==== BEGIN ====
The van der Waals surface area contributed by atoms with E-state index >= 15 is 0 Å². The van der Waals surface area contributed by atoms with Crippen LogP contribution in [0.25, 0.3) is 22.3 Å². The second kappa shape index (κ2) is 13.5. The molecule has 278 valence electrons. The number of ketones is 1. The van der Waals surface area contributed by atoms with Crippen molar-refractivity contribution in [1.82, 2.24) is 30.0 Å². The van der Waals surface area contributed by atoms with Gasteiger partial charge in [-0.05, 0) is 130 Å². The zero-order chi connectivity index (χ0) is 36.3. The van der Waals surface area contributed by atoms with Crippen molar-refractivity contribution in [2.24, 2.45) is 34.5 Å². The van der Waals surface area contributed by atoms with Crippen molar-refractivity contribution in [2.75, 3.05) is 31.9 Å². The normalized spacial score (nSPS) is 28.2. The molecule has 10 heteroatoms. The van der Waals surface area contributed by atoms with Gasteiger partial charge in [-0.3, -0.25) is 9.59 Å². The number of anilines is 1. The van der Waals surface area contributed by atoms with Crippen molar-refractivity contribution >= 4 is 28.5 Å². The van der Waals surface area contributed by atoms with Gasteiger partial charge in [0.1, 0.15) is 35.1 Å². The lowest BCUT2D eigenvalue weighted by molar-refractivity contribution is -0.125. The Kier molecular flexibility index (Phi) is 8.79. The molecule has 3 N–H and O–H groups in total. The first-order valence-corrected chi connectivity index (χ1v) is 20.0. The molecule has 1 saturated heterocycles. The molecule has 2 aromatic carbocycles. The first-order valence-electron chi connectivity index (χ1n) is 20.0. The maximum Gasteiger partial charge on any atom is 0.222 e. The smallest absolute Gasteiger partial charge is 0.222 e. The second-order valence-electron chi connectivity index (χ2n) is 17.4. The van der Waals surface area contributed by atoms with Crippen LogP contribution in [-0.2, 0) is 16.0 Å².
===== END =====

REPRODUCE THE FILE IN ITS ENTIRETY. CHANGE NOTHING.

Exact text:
The van der Waals surface area contributed by atoms with E-state index >= 15 is 0 Å². The van der Waals surface area contributed by atoms with Crippen LogP contribution in [0.25, 0.3) is 22.3 Å². The second kappa shape index (κ2) is 13.5. The molecule has 278 valence electrons. The number of ketones is 1. The van der Waals surface area contributed by atoms with Crippen molar-refractivity contribution in [1.82, 2.24) is 30.0 Å². The van der Waals surface area contributed by atoms with Gasteiger partial charge in [-0.05, 0) is 130 Å². The zero-order chi connectivity index (χ0) is 36.3. The van der Waals surface area contributed by atoms with Crippen molar-refractivity contribution in [2.24, 2.45) is 34.5 Å². The van der Waals surface area contributed by atoms with Crippen molar-refractivity contribution in [2.75, 3.05) is 31.9 Å². The normalized spacial score (nSPS) is 28.2. The molecule has 10 heteroatoms. The van der Waals surface area contributed by atoms with Gasteiger partial charge in [-0.3, -0.25) is 9.59 Å². The number of anilines is 1. The van der Waals surface area contributed by atoms with Crippen molar-refractivity contribution >= 4 is 28.5 Å². The van der Waals surface area contributed by atoms with Gasteiger partial charge in [0.1, 0.15) is 35.1 Å². The lowest BCUT2D eigenvalue weighted by molar-refractivity contribution is -0.125. The Kier molecular flexibility index (Phi) is 8.79. The molecule has 3 N–H and O–H groups in total. The first-order valence-corrected chi connectivity index (χ1v) is 20.0. The molecule has 1 saturated heterocycles. The molecule has 2 aromatic carbocycles. The first-order valence-electron chi connectivity index (χ1n) is 20.0. The maximum Gasteiger partial charge on any atom is 0.222 e. The smallest absolute Gasteiger partial charge is 0.222 e. The second-order valence-electron chi connectivity index (χ2n) is 17.4. The van der Waals surface area contributed by atoms with Crippen LogP contribution in [-0.2, 0) is 16.0 Å².